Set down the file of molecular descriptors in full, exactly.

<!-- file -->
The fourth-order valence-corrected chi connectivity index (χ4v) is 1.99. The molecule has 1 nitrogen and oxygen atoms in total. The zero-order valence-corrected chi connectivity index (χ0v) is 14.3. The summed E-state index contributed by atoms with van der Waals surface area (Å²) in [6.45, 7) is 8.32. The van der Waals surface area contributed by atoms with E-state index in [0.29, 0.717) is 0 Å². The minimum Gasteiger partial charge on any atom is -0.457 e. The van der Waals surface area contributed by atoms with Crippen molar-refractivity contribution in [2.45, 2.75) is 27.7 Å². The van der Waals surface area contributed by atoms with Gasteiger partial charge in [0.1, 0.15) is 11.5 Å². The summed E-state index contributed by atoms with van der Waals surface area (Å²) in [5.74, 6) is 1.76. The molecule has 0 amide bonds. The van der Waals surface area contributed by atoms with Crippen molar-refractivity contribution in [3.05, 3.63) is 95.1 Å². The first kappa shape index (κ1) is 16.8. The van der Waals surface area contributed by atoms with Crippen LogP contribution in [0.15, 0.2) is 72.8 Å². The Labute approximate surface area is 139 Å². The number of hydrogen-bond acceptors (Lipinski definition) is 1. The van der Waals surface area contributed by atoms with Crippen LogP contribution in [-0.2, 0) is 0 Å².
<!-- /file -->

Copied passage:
The fourth-order valence-corrected chi connectivity index (χ4v) is 1.99. The molecule has 1 nitrogen and oxygen atoms in total. The zero-order valence-corrected chi connectivity index (χ0v) is 14.3. The summed E-state index contributed by atoms with van der Waals surface area (Å²) in [6.45, 7) is 8.32. The van der Waals surface area contributed by atoms with E-state index in [0.29, 0.717) is 0 Å². The minimum Gasteiger partial charge on any atom is -0.457 e. The van der Waals surface area contributed by atoms with Crippen molar-refractivity contribution in [2.45, 2.75) is 27.7 Å². The van der Waals surface area contributed by atoms with Gasteiger partial charge in [0.1, 0.15) is 11.5 Å². The summed E-state index contributed by atoms with van der Waals surface area (Å²) in [5.74, 6) is 1.76. The molecule has 0 amide bonds. The van der Waals surface area contributed by atoms with Crippen molar-refractivity contribution in [3.05, 3.63) is 95.1 Å². The first kappa shape index (κ1) is 16.8. The van der Waals surface area contributed by atoms with Crippen LogP contribution in [0.15, 0.2) is 72.8 Å². The Labute approximate surface area is 139 Å². The number of hydrogen-bond acceptors (Lipinski definition) is 1. The van der Waals surface area contributed by atoms with Crippen LogP contribution in [-0.2, 0) is 0 Å².